That’s because December is the month when the cultural phenomenon that is Spotify Wrapped takes over the internet. It takes over Twitter, it takes over Instagram, it takes over TikTok, and some foolhardy souls even post it on Facebook. For users of Apple Music (myself included), it’s like being denied a seat at the cool kids’ cafeteria table. Everywhere we go, we are surrounded by Spotify Wrapped. We cannot escape Spotify Wrapped. And yet, we cannot participate. We’re forced to observe.
Until this year. This year, Apple Music readied a proper Spotify Wrapped competitor called Replay. (Replay has technically been around since 2019, but it used to be just, like, playlist stuff.) The statistics it shows you are not as in depth or interesting as the deluge of fascinating and Instagrammable information that folks get from Spotify, but no matter — you get the basics like top songs, top artists, and top albums. Reader, I was ecstatic when I heard about this. I ascended. December was, again, a month made for me.
Except, there’s a problem. The problem is that Apple Music Replay is not easy to share. And for that reason, it misses what makes Spotify Wrapped such a cultural phenomenon.
First and foremost, there is no summary. You know the incredibly useful card that every — and I mean every — Spotify user shares summing up their top tracks, top songs, top genres, and minutes spent listening? Apple Music just doesn’t have that. If you want to share close to as much information as Spotify users are sharing, you’ll need to dig through your Replay and get individual screenshots of all those sections. (Apple Music doesn’t have a genre category.)
This is the card you get if you scroll past every album under the sun. It’s not even that cool!
But that gets into another problem, which is that Apple Music Replay is presented in literally the least screenshot-friendly format possible. Your top artists and top songs are listed first in slideshows of five (meaning you scroll through them and see one at a time) and then in long lists of 10. The 10 do not fit on a screenshotable page. You can get, at most, the top seven, but the picture makes it pretty clear that you’re only getting part of the list.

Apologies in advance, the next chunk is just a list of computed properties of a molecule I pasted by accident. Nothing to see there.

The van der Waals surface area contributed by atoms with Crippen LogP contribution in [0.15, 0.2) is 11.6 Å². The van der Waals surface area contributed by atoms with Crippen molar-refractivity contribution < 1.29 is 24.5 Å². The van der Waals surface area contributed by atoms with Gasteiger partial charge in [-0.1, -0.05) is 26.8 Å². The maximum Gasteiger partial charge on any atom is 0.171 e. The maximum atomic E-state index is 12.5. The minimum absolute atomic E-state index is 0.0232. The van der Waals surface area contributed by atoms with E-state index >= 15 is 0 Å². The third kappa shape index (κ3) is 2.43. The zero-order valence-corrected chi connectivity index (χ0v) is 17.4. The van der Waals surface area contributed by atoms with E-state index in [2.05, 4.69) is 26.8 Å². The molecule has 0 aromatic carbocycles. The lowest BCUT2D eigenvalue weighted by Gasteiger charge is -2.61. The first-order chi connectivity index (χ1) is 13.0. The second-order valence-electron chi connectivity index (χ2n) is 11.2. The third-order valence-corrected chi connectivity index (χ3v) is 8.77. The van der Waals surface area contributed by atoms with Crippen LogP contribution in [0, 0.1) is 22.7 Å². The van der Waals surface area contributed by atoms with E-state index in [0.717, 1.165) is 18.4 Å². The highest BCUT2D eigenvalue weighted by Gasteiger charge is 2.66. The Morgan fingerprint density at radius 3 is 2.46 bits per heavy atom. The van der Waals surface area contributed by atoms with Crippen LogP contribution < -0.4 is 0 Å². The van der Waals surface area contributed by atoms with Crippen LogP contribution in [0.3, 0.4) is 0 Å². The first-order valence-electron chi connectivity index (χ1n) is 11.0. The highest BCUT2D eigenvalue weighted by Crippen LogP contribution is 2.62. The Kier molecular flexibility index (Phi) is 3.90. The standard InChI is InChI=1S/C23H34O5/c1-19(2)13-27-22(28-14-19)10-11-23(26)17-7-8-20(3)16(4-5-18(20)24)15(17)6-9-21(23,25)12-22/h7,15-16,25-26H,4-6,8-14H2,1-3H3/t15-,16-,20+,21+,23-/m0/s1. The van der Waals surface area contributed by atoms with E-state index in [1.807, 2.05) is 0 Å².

There is a way to get a slightly neater screenshot (it is not nearly as visually appealing or well laid out as Spotify’s presentation, but it does exist) of just your top five artists and top five songs, but this is literally buried. The way to find it is to go to the Top Artists or Top Songs slideshow, click through the entire slideshow, and it’s there at the end. I asked every Apple Music user I know, and none of them had found this screen on their own because none of them had bothered or wanted to click through that slideshow when there was also just a list they could read.
I understand that these are small complaints to be making in the grand scheme of the world. But I think what they speak to is that Apple Music Replay is not optimized for the use case that has made Spotify Wrapped such a cultural phenomenon: social media sharing.
This is what the slideshow looks like. Like, am I supposed to screenshot and share this album cover?